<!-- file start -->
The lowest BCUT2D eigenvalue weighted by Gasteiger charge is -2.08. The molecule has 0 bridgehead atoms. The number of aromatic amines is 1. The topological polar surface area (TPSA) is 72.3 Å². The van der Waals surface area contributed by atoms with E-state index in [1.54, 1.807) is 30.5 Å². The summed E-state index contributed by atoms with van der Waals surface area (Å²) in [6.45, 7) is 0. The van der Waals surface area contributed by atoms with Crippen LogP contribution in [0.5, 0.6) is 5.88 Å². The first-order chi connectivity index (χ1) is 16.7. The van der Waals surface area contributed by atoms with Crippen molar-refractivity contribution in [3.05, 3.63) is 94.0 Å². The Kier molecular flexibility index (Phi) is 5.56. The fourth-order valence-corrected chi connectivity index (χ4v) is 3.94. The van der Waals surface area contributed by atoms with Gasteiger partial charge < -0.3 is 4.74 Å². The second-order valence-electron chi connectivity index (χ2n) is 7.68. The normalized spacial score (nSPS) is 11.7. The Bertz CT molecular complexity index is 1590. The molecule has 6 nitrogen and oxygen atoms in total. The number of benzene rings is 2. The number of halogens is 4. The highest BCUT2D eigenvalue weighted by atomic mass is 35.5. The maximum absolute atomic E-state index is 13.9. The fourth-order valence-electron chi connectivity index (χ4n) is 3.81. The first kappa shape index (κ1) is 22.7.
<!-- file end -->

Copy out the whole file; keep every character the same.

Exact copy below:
The lowest BCUT2D eigenvalue weighted by Gasteiger charge is -2.08. The molecule has 0 bridgehead atoms. The number of aromatic amines is 1. The topological polar surface area (TPSA) is 72.3 Å². The van der Waals surface area contributed by atoms with E-state index in [1.54, 1.807) is 30.5 Å². The summed E-state index contributed by atoms with van der Waals surface area (Å²) in [6.45, 7) is 0. The van der Waals surface area contributed by atoms with Crippen LogP contribution in [0.5, 0.6) is 5.88 Å². The first-order chi connectivity index (χ1) is 16.7. The van der Waals surface area contributed by atoms with Crippen molar-refractivity contribution in [3.05, 3.63) is 94.0 Å². The Kier molecular flexibility index (Phi) is 5.56. The fourth-order valence-corrected chi connectivity index (χ4v) is 3.94. The van der Waals surface area contributed by atoms with Gasteiger partial charge < -0.3 is 4.74 Å². The second-order valence-electron chi connectivity index (χ2n) is 7.68. The normalized spacial score (nSPS) is 11.7. The Bertz CT molecular complexity index is 1590. The molecule has 6 nitrogen and oxygen atoms in total. The number of benzene rings is 2. The number of halogens is 4. The highest BCUT2D eigenvalue weighted by atomic mass is 35.5. The maximum absolute atomic E-state index is 13.9. The fourth-order valence-electron chi connectivity index (χ4n) is 3.81. The first kappa shape index (κ1) is 22.7.